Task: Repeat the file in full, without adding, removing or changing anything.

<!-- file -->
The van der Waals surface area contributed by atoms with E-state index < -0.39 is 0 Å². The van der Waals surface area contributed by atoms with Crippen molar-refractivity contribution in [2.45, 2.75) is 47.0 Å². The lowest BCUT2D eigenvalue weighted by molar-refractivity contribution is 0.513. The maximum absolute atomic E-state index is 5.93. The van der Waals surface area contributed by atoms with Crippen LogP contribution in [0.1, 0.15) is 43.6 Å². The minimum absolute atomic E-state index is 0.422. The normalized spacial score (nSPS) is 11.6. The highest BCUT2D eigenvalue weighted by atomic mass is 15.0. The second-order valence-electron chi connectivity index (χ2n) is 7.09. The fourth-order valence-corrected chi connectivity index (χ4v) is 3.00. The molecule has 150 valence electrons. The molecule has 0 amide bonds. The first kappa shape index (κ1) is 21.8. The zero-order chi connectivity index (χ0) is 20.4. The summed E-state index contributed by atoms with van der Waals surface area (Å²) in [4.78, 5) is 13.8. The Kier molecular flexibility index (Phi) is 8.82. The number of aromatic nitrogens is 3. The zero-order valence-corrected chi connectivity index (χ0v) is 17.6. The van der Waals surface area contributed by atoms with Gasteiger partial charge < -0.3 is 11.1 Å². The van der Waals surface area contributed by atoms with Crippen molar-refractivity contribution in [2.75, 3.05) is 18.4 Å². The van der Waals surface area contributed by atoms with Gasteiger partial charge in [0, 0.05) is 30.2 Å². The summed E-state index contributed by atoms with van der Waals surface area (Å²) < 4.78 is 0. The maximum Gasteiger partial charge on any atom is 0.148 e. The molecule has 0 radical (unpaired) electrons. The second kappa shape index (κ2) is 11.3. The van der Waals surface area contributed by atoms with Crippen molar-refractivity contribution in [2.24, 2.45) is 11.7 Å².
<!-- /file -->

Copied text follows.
The van der Waals surface area contributed by atoms with E-state index < -0.39 is 0 Å². The van der Waals surface area contributed by atoms with Crippen molar-refractivity contribution in [2.45, 2.75) is 47.0 Å². The lowest BCUT2D eigenvalue weighted by molar-refractivity contribution is 0.513. The maximum absolute atomic E-state index is 5.93. The van der Waals surface area contributed by atoms with Crippen LogP contribution in [0.1, 0.15) is 43.6 Å². The minimum absolute atomic E-state index is 0.422. The normalized spacial score (nSPS) is 11.6. The highest BCUT2D eigenvalue weighted by atomic mass is 15.0. The second-order valence-electron chi connectivity index (χ2n) is 7.09. The fourth-order valence-corrected chi connectivity index (χ4v) is 3.00. The molecule has 150 valence electrons. The molecule has 0 amide bonds. The first kappa shape index (κ1) is 21.8. The zero-order chi connectivity index (χ0) is 20.4. The summed E-state index contributed by atoms with van der Waals surface area (Å²) in [4.78, 5) is 13.8. The Kier molecular flexibility index (Phi) is 8.82. The number of aromatic nitrogens is 3. The zero-order valence-corrected chi connectivity index (χ0v) is 17.6. The van der Waals surface area contributed by atoms with Gasteiger partial charge < -0.3 is 11.1 Å². The van der Waals surface area contributed by atoms with Crippen molar-refractivity contribution in [2.75, 3.05) is 18.4 Å². The van der Waals surface area contributed by atoms with Gasteiger partial charge in [0, 0.05) is 30.2 Å². The summed E-state index contributed by atoms with van der Waals surface area (Å²) < 4.78 is 0. The maximum Gasteiger partial charge on any atom is 0.148 e. The molecule has 0 radical (unpaired) electrons. The second kappa shape index (κ2) is 11.3. The van der Waals surface area contributed by atoms with Crippen molar-refractivity contribution in [2.24, 2.45) is 11.7 Å².